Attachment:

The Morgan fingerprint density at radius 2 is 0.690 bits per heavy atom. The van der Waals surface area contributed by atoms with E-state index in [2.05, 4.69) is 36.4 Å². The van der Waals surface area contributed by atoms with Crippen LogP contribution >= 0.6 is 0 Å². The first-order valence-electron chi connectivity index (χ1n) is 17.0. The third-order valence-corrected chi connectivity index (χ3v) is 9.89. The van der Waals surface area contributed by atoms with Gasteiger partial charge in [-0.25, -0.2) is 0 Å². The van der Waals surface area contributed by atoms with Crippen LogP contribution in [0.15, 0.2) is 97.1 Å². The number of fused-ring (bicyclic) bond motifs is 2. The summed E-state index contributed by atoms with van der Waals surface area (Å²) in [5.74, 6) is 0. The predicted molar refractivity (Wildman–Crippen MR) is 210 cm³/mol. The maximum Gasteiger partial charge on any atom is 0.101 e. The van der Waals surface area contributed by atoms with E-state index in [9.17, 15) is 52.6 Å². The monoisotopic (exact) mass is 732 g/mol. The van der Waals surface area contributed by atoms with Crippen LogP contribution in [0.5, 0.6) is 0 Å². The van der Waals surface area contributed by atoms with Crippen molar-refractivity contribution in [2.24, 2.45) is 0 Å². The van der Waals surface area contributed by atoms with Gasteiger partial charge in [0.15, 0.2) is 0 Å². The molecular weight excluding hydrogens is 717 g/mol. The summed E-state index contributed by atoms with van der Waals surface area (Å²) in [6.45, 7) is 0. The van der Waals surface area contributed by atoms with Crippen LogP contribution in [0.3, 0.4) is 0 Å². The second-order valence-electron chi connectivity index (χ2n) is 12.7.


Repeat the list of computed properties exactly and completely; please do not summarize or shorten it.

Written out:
The Morgan fingerprint density at radius 2 is 0.690 bits per heavy atom. The van der Waals surface area contributed by atoms with E-state index in [2.05, 4.69) is 36.4 Å². The van der Waals surface area contributed by atoms with Crippen LogP contribution >= 0.6 is 0 Å². The first-order valence-electron chi connectivity index (χ1n) is 17.0. The third-order valence-corrected chi connectivity index (χ3v) is 9.89. The van der Waals surface area contributed by atoms with Gasteiger partial charge in [-0.25, -0.2) is 0 Å². The van der Waals surface area contributed by atoms with Crippen LogP contribution in [0.15, 0.2) is 97.1 Å². The number of fused-ring (bicyclic) bond motifs is 2. The summed E-state index contributed by atoms with van der Waals surface area (Å²) in [5.74, 6) is 0. The predicted molar refractivity (Wildman–Crippen MR) is 210 cm³/mol. The maximum Gasteiger partial charge on any atom is 0.101 e. The van der Waals surface area contributed by atoms with E-state index in [9.17, 15) is 52.6 Å². The monoisotopic (exact) mass is 732 g/mol. The van der Waals surface area contributed by atoms with Crippen LogP contribution in [0.5, 0.6) is 0 Å². The van der Waals surface area contributed by atoms with Crippen molar-refractivity contribution in [2.24, 2.45) is 0 Å². The van der Waals surface area contributed by atoms with Gasteiger partial charge in [0.15, 0.2) is 0 Å². The molecular weight excluding hydrogens is 717 g/mol. The summed E-state index contributed by atoms with van der Waals surface area (Å²) in [6.45, 7) is 0. The van der Waals surface area contributed by atoms with Crippen LogP contribution in [0.3, 0.4) is 0 Å². The second-order valence-electron chi connectivity index (χ2n) is 12.7.